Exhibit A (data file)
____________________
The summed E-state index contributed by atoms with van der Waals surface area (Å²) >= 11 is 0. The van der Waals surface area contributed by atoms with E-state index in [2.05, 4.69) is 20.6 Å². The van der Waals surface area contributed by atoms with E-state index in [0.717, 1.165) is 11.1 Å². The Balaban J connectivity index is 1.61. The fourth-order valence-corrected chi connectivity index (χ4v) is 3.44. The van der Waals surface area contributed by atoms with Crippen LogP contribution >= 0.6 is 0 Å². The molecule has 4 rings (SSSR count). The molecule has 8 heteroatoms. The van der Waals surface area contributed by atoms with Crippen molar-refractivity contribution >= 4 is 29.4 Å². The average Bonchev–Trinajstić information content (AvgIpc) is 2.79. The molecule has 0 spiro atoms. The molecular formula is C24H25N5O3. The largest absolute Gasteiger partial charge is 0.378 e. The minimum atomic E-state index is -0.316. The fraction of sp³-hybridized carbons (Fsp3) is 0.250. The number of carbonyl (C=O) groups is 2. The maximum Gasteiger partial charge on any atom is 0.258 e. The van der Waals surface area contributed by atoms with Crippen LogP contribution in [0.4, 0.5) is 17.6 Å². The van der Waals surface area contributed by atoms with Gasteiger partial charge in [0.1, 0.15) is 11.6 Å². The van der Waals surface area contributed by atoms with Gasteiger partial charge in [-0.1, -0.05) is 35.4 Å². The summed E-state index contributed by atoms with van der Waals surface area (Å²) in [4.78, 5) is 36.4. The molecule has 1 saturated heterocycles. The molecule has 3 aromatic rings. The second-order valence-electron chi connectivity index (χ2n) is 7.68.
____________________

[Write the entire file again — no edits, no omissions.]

The summed E-state index contributed by atoms with van der Waals surface area (Å²) >= 11 is 0. The van der Waals surface area contributed by atoms with E-state index in [2.05, 4.69) is 20.6 Å². The van der Waals surface area contributed by atoms with E-state index in [0.717, 1.165) is 11.1 Å². The Balaban J connectivity index is 1.61. The fourth-order valence-corrected chi connectivity index (χ4v) is 3.44. The van der Waals surface area contributed by atoms with Crippen LogP contribution >= 0.6 is 0 Å². The molecule has 4 rings (SSSR count). The molecule has 8 heteroatoms. The van der Waals surface area contributed by atoms with Crippen molar-refractivity contribution >= 4 is 29.4 Å². The average Bonchev–Trinajstić information content (AvgIpc) is 2.79. The molecule has 0 spiro atoms. The molecular formula is C24H25N5O3. The largest absolute Gasteiger partial charge is 0.378 e. The minimum atomic E-state index is -0.316. The fraction of sp³-hybridized carbons (Fsp3) is 0.250. The number of carbonyl (C=O) groups is 2. The maximum Gasteiger partial charge on any atom is 0.258 e. The van der Waals surface area contributed by atoms with Crippen LogP contribution in [0.4, 0.5) is 17.6 Å². The van der Waals surface area contributed by atoms with Gasteiger partial charge in [0.1, 0.15) is 11.6 Å². The van der Waals surface area contributed by atoms with Gasteiger partial charge in [-0.1, -0.05) is 35.4 Å². The summed E-state index contributed by atoms with van der Waals surface area (Å²) in [4.78, 5) is 36.4. The molecule has 1 saturated heterocycles. The molecule has 3 aromatic rings. The second-order valence-electron chi connectivity index (χ2n) is 7.68.